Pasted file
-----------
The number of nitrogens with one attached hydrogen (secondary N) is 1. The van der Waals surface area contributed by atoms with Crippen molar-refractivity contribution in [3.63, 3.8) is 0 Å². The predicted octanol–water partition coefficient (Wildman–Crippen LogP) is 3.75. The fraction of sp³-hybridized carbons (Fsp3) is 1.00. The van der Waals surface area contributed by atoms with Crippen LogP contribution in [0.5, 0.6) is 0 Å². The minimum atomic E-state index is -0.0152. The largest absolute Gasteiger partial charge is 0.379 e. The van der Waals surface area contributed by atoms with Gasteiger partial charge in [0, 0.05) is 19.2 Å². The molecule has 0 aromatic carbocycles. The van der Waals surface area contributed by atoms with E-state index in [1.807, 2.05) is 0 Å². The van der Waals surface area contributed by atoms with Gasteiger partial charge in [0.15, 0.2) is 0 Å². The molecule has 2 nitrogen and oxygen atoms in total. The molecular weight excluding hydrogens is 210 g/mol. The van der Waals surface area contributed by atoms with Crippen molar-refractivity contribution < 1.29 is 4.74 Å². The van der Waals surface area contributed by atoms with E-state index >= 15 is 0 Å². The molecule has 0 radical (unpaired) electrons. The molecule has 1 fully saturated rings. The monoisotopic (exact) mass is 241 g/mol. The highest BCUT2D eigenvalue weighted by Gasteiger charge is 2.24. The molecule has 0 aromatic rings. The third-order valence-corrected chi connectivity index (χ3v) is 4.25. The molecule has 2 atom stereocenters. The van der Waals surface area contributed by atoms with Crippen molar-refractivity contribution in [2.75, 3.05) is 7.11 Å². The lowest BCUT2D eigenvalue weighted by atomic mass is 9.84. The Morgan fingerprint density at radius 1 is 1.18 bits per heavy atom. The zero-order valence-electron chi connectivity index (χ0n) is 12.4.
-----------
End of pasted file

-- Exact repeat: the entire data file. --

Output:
The number of nitrogens with one attached hydrogen (secondary N) is 1. The van der Waals surface area contributed by atoms with Crippen molar-refractivity contribution in [3.63, 3.8) is 0 Å². The predicted octanol–water partition coefficient (Wildman–Crippen LogP) is 3.75. The fraction of sp³-hybridized carbons (Fsp3) is 1.00. The van der Waals surface area contributed by atoms with Crippen LogP contribution in [0.5, 0.6) is 0 Å². The minimum atomic E-state index is -0.0152. The largest absolute Gasteiger partial charge is 0.379 e. The van der Waals surface area contributed by atoms with Gasteiger partial charge in [0, 0.05) is 19.2 Å². The molecule has 0 aromatic carbocycles. The van der Waals surface area contributed by atoms with E-state index in [1.807, 2.05) is 0 Å². The van der Waals surface area contributed by atoms with Gasteiger partial charge in [0.15, 0.2) is 0 Å². The molecule has 2 nitrogen and oxygen atoms in total. The molecular weight excluding hydrogens is 210 g/mol. The van der Waals surface area contributed by atoms with Crippen molar-refractivity contribution < 1.29 is 4.74 Å². The van der Waals surface area contributed by atoms with E-state index >= 15 is 0 Å². The molecule has 0 radical (unpaired) electrons. The molecule has 1 fully saturated rings. The monoisotopic (exact) mass is 241 g/mol. The highest BCUT2D eigenvalue weighted by Gasteiger charge is 2.24. The molecule has 0 aromatic rings. The third-order valence-corrected chi connectivity index (χ3v) is 4.25. The molecule has 2 atom stereocenters. The van der Waals surface area contributed by atoms with Crippen molar-refractivity contribution in [2.75, 3.05) is 7.11 Å². The lowest BCUT2D eigenvalue weighted by atomic mass is 9.84. The Morgan fingerprint density at radius 1 is 1.18 bits per heavy atom. The zero-order valence-electron chi connectivity index (χ0n) is 12.4.